Sociology Faculty Publications

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A symbolic interactionist perspective on the emotions is presented that highlights their social character, forges links to cognitive processes, and suggests ways in which emotions influence long-term patterns of criminal involvement. This neo-Meadian perspective contrasts with theories of desistance that focus on the role of informal social controls and develops the view of an emotional self that flourishes somewhat independent of the major role transitions typically emphasized in sociological studies of the life course. The authors also explore ways in which attention to the emotional realms of experience adds to traditional treatments of the impact of adult transition events ( e. g., the "good marriage effect"). Interviews with male and female adolescent offenders and two waves of adult follow-u data document general patterns of association and support the argument that a social view of emotional processes is critical to a comprehensive understanding of life course patterns of criminal continuity and change.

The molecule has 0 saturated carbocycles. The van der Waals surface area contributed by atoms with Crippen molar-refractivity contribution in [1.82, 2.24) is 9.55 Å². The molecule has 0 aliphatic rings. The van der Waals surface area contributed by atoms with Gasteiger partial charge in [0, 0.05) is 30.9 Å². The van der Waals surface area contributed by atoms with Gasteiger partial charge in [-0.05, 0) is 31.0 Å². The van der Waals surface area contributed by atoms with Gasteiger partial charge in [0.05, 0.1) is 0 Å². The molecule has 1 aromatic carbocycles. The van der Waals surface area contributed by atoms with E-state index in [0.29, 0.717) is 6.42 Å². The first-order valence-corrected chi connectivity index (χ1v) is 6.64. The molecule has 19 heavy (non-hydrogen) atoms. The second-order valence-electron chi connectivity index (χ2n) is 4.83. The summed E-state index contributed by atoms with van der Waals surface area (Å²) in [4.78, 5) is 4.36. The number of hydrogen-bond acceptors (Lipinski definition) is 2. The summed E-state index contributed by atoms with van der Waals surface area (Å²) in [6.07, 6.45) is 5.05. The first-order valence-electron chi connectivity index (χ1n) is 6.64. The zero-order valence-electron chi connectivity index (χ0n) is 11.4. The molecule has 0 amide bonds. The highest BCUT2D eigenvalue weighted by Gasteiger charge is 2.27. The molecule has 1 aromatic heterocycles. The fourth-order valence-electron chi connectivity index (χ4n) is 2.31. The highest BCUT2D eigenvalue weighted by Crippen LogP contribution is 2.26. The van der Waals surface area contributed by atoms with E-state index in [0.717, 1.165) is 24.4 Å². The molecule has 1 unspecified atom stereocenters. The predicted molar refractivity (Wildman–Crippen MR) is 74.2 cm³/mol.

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American Journal of Sociology


University of Chicago Press


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Sociology Commons